Times are tight, as is the money supply, and this year we’ll be sending gifts and money to close friends and family as usual. As well as sponsorship for youngest daughter, who is firewalking for charity this year. But with the kids (Grown up young women really) and other family on the other side of the Atlantic and Pacific, Angie and I will be making this festive season a very low key affair. We’ll have a guest and friends over for Christmas eve and day but won’t be making a big thing of it. Don’t think I’ll bother with a tree. I might string up a few lights, but that’s all. I’ve even managed to avoid the day job Christmas party. Which gets me out of the interminable gift giving I can’t afford to people I hardly know. Fine if you’re well paid and have money to spare. Not so fine if you aren’t and haven’t. My boss was surprised when I told her I didn’t want to come, but respects what I do, at least enough to acquiesce. She even sat down as if expecting an explanation. I just hunkered down to begin my shift and said it would take a decade to explain why this time of year always makes me uncomfortable. Which it does.
This doesn’t mean I hate Christmas or any other time of year. No, I say live and let live. Respect the rights of others. If they want to participate, fine. Just don’t judge me for wanting to have a quiet time instead. Maybe work a little, go easy on the whole conspicuous overconsumption thing, smile affably, nod, walk on by. Chill away from the fuss, noise and ‘fun’. Most of it’s for the kids anyway.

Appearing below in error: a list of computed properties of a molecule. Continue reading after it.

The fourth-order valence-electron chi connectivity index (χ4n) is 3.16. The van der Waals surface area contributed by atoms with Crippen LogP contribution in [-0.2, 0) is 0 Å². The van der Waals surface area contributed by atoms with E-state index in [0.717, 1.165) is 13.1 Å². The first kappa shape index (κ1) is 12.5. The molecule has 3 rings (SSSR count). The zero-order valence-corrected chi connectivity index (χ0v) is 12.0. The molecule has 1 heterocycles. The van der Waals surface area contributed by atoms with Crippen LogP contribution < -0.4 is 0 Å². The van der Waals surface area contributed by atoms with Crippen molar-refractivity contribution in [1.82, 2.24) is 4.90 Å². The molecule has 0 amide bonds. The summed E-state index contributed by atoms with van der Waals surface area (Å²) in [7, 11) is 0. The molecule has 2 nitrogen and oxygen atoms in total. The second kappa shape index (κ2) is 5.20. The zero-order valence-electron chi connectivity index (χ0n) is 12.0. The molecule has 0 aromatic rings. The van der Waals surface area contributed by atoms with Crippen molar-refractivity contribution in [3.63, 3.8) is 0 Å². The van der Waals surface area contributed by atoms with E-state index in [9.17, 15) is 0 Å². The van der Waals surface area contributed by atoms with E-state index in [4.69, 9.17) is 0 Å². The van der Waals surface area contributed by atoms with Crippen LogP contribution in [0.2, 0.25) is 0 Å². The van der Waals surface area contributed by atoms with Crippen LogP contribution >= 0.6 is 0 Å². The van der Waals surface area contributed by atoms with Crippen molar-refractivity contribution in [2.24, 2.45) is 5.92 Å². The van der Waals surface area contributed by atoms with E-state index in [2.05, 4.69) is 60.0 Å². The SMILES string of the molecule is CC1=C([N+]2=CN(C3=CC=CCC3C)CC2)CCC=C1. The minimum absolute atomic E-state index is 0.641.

John Grisham has a little novella called ‘Skipping Christmas’ about a couple who want to take a break from interminable ‘celebration’ and go on a cruise. Like all these cautionary tales it doesn’t end well for Luther and his wife. Charles Dicken’s ‘Christmas Carol’ and other like works of emotional blackmail are, like Santa, fantasies for small children. “Be like everyone else or bad things will happen.” Is the implied threat. Real life is usually somewhat more forgiving. ‘Couple go away for Christmas, save money and have a really nice relaxing time’ wouldn’t have made much of a story.